Systematic reviews also help to minimise the self-doubt that often affects researchers.

‘Many constantly wonder whether they’ve done all they should, or whether they’ve overlooked a relevant report. By working systematically, we can avoid that feeling and instead have the security of knowing we’ve done everything possible.’

As an example of an occasion when a systematic review would have contributed to higher quality, Haddaway mentions the report released by the Intergovernmental Panel on Climate Change (IPCC) in 2007. It contained an assertion that the Himalayan glaciers would most likely be completely gone by 2035. The conclusion was a gross exaggeration and, as a result, the credibility of the entire report was called into question.

‘We’re living at a time when scientific findings are increasingly questioned, and that makes it even more important for us, the researchers, to present reliable results. The IPCC overlooked that. If they had, instead, used the method we now teach, they would have found the error more easily, thereby avoiding the massive criticism.’

Environmental systematic reviews are not unique to Sweden. However, according to Haddaway, this country is far ahead of others, in terms of both how the work is carried out and the number of reviews. His explanation is that Mistra EviEM has had secure funding.

‘Although we’re a small organisation, we’ll have completed 17 reviews by the end of next year. That’s more than anyone else has achieved,’ says Haddaway, himself responsible for four of them while also involved in a few others.

Speaking for yourself is easy. However, his opinion is supported by the evaluation of Mistra EviEM recently conducted by an international panel. Their conclusions are positive almost across the board, although they recommend improvements at a detailed level. One is that Mistra EviEM should broaden the scope of its reviews. Specifically, for example, the potential impact of climate change on global worldwide could be included.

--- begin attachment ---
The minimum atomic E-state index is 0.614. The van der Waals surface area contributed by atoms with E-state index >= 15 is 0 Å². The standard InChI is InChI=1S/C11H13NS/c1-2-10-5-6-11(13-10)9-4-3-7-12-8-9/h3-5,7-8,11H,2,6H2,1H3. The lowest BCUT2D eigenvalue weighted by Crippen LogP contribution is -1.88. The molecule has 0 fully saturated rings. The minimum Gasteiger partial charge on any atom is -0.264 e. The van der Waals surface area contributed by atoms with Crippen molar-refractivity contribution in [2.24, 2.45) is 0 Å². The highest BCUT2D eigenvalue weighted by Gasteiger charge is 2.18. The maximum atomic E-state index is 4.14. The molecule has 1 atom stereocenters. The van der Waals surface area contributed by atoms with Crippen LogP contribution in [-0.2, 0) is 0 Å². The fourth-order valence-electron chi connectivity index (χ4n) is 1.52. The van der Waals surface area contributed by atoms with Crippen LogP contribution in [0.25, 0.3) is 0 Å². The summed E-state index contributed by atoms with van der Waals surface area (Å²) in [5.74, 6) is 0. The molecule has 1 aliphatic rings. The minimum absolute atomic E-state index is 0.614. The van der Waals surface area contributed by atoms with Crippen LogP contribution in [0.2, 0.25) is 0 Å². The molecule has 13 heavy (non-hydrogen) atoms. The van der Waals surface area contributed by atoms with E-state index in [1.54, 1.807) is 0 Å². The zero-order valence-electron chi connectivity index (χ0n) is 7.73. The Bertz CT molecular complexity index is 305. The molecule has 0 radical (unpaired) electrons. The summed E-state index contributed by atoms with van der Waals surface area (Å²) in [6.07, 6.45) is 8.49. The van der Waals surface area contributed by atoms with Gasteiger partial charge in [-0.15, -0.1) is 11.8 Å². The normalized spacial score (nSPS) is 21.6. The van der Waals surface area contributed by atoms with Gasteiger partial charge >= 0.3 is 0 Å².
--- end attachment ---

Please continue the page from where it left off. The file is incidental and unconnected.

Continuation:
Haddaway also appreciates the evaluation panel’s clear stance on who they consider should host Mistra EviEM when Mistra’s funding ceases at the beginning of next year.

‘Since last year, the Stockholm Environment Institute has been our host organisation, and it’s worked very well. Here, we can work in an intellectual environment that’s fruitful both for us and for the rest of SEI. So we’re a bit worried about what’s going to happen to both our future funding and the hosting.’

Whatever happens, Neal Haddaway has a mission stretching a couple of years ahead, which means that he will probably stay in Stockholm.

‘You complain about the weather, but I don’t. If you come from a place where the rain pours down at least 200 days a year, as I do, you like the fact that it’s so dry in Stockholm.’

There is also a review about crayfish on his wish list. But he is not tempted to eat them.

‘Since I started doing research on them, I’ve no longer wanted to eat them. But it doesn’t stop me from going to a crayfish party if someone invites me.’

Facts about systematic reviews

A systematic review is a thorough compilation and review of the scientific fundamentals of a particular issue. Guidelines for environmental systematic reviews have been prepared by the Collaboration for Environmental Evidence (CEE).

A review may involve assessing effects of various environmental management actions or of how various human activities affect nature. A systematic review thus shows, respectively, what we know and what we lack knowledge of, but provides no recommendations on how its results should then be used. The purpose of these reviews is to give decision-makers better documentation for their decisions. Mistra EviEM’s work on systematic reviews for evidence-based environmental management is unique in Sweden and has few international equivalents.